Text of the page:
It is to be understood that teachings of the invention can be employed to connect members 27 a, 27 b of dissimilar dimensions and shapes. For example, FIGS. 8a-d depict couplings 20 having identical structure, but ends 24, 26 of dissimilar dimension. Accordingly, reference numerals identical to those employed in FIGS. 1-7 are used. The dimensions may be any possible dimension, but certain examples include, but are not limited to, couplings having on ″ to 1″ ratio, a ″ to ″ ratio, a ⅜″ to ″ ratio and ″ to ″ ratio. It will further be noted that either end 24 or 26 could be made the smaller of the two ends. While each of the embodiments of FIGS. 8a-d include square ends, couplings 20 can be made with ends 24, 26 or dissimilar shape, e.g., one square end, and one hexagonal end.

Referring now to FIGS. 9-12, an alternative embodiment of a coupling constructed in accordance with the teachings of the invention is generally referred to by reference numeral 100. The coupling is adapted to connect a first member 102 to a second member 104 as shown in fragmentary cross-section in FIG. 12. The first member 102 is shown to be square in lateral cross-section while the second member 104 is shown to be hexagonal in lateral cross-section, but it is to be understood that the teachings of the invention can be employed to couple members having any desired polygonal cross-sectional shape.

The coupling 100 includes a first body 106 inserted telescopingly into a second body 108. The first body 106 includes an enlarged diameter section 110 flanked by a first and second reduced diameter sections 112, 114. The enlarged diameter section 110 includes a lateral channel 116, while the first reduced diameter section 112 includes a longitudinal channel 118. The lateral channel 116 includes internal threads 120 adapted to be mated with external threads 122 of a set screw 124. The longitudinal channel 118 includes a shoulder 126 defining a division between an opening 128 and a mouth 130. The mouth 130 is in direct communication with the lateral channel 116 of the enlarged diameter section 110.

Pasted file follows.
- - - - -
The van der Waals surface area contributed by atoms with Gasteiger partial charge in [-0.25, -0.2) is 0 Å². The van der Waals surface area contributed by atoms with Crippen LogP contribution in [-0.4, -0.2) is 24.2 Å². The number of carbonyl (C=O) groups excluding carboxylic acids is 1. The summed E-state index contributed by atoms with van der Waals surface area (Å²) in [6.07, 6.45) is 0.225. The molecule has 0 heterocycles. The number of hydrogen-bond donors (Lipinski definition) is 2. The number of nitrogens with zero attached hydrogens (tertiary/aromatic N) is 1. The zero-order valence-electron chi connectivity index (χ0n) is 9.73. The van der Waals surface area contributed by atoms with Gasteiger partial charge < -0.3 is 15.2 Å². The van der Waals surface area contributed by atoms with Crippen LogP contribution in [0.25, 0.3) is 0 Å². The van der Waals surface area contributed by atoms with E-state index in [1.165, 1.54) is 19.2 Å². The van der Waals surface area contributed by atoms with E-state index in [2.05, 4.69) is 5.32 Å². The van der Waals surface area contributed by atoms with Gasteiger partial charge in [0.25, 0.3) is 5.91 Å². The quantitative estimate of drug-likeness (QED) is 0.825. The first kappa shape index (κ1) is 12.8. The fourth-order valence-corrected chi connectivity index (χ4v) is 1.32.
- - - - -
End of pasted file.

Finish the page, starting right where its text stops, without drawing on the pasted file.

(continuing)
A pin cone 132 is slidably disposed within the longitudinal channel 118. The pin cone 132 includes a head 134 and a stem 136. The head 134 includes canted sides 138 defining a first cam surface 139. The stem 136 includes a rounded end defining a second cam surface 140. The second cam surface 140 is adapted to be in engagement with an actuation ball 142 which in turn is in engagement with a bottom surface 144 of the set screw 124.

As shown best in FIGS. 11 and 12, the first reduced diameter section 112 includes a plurality of radially extending apertures 146 provided in corners 148. In the depicted embodiment, the first reduced diameter section 112 is square in lateral cross-section and thus includes four corners 148 and apertures 146, but it is to be understood that the first reduced diameter section 112 may be of alternative shapes, and that such shapes may include a lesser or greater number of corners. Accordingly, a lesser or greater number of apertures 146 will be provided in such alternative embodiments with one such aperture being provided in each of the corners 148.